The use of imprisonment as a main response to a wide variety of offences against the law is not a tenable approach in practical terms.
~ David Daubney
(from a parliamentary standing committee’s review of Canada’s corrections system)
CFSC’s criminal justice work arises from a vision of penal abolition – seeking to eliminate the punitive mindset that pervades society and justice systems. Changing this mindset means transforming harmful approaches to ones that are healing. The term “penal” originates from the Latin and Greek words for punishment, and to “punish” is to cause suffering. It is the suffering inherent in the justice system that Quakers wish to abolish − for victims, perpetrators, institutional staff, families and communities.
Education and outreach to Quakers
- From Harm to Healing: Transforming the Justice System (PDF)
- Parole and its role in rehabilitation and community safety
- Revenge (PDF, pages 3 and 5) an article from the Winter 2016 issue of Quaker Concern examines the roots of the concept of vengeance in the criminal justice system.
- A radio interview with Kate Johnson, a Quaker and the former chaplain of the Pittsburgh Institution
- Kate Johnson & Yasin Dwyer’s presentation at the Compassionate Justice Speakers Series (mp3)
- Anthem for a More Tolerant Tomorrow – a classic film which includes Friends and others talking about what penal abolition means and how we can realistically achieve it:
Promoting and supporting alternatives
- Parole, Rehabilitation and Community Safety – a double-sided flyer explaining key issues (PDF)
- The No On Prison Expansion (NOPE) initiative endorsed by CFSC
- A 2015 Church Council on Justice and Corrections panel discussion on Victim Impact Programs in prisons
- Restorative Justice Youth Infographic (PDF)
This describes the steps in the journey of a young offender through the criminal justice system. It briefly notes the points at which the youth could be put into a restorative justice system, and the some of the tangible benefits of restorative (as opposed to punitive) justice, including expense and the reduced rate of reoffending. It includes helpful statistics and sources.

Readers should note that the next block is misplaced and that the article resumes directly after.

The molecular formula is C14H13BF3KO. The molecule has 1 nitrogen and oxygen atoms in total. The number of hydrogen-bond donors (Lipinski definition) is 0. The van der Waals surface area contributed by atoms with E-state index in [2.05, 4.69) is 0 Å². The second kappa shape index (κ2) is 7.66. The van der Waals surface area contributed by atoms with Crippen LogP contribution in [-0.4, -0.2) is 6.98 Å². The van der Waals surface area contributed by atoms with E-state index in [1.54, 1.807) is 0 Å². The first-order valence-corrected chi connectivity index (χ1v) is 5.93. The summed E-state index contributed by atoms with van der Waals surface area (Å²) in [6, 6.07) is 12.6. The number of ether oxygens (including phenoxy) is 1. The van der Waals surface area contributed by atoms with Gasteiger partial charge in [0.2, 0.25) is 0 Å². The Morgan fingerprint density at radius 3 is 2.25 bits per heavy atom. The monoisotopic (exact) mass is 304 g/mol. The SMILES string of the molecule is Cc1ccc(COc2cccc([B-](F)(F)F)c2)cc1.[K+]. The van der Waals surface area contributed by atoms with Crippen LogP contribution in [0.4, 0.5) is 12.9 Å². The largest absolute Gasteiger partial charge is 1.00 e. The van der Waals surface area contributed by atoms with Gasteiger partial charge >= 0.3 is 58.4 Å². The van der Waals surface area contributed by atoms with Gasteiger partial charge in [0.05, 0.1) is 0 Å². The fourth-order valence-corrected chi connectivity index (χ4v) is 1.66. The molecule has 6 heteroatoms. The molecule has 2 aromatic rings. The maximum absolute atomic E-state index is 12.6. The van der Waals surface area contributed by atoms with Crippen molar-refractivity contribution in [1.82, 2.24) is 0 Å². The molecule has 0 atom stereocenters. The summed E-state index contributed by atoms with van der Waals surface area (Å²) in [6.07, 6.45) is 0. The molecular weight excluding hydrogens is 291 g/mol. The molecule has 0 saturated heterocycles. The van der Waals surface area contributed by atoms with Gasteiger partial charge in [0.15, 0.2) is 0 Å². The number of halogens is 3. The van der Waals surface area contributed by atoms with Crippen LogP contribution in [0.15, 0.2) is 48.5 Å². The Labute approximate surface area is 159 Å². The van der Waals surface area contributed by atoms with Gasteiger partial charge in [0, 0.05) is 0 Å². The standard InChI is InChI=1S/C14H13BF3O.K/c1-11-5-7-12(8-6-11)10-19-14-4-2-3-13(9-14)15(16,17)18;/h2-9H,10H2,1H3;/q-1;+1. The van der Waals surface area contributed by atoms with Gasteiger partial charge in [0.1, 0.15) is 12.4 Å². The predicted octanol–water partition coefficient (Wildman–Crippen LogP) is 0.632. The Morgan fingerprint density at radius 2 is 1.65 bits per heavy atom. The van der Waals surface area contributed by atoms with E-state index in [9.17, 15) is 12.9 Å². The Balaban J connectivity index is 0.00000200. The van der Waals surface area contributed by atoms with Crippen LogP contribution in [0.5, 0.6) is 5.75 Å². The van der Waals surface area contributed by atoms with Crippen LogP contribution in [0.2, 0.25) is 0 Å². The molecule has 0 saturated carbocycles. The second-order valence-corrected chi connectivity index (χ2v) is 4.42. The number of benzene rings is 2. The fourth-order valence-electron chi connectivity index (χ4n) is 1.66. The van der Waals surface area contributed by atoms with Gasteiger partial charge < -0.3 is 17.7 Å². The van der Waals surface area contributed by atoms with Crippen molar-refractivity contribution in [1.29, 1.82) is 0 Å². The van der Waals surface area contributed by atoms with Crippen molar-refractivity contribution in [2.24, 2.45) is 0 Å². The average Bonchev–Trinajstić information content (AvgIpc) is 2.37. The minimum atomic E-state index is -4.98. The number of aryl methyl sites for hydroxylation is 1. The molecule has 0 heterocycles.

The infographic came to us from one of our partners, the Canadian Families and Corrections Network (CFCN). It was produced by CFCN together with the University of Guelph Research Shop and Family Counseling and Support Services of Guelph Wellington.
- Restorative Justice Policy Paper Expanding the use of Restorative Justice: Exploring innovations and best practice (PDF)
This living document is intended to describe the current status of Restorative Justice programs in Canada and around the world. It includes a brief history on the development of restorative justice practices and describes how and where they have been adopted into common use. It describes research and legislation relating to restorative justice, and includes recommendations and discussion questions.
This paper was produced by the Church Council on Justice and Corrections (CCJC), together with the Canadian Families and Corrections Network (CFCN). CFSC is a member of CCJC, an ecumenical organisation that addresses justice issues, and we partner with CFCN on justice-related work. The paper was presented to Public Safety Canada in 2016. The cover image on the roots of restorative justice was created by Sarah Chandler, former clerk of QFJ.
Justice should be compassionate, forgiving and healing – restorative, not retributive. We want to change attitudes and encourage the criminal justice system to move towards this vision of justice.
~ Quaker Peace and Social Witness, Crime, Community, and Justice Sub-Committee, July 2009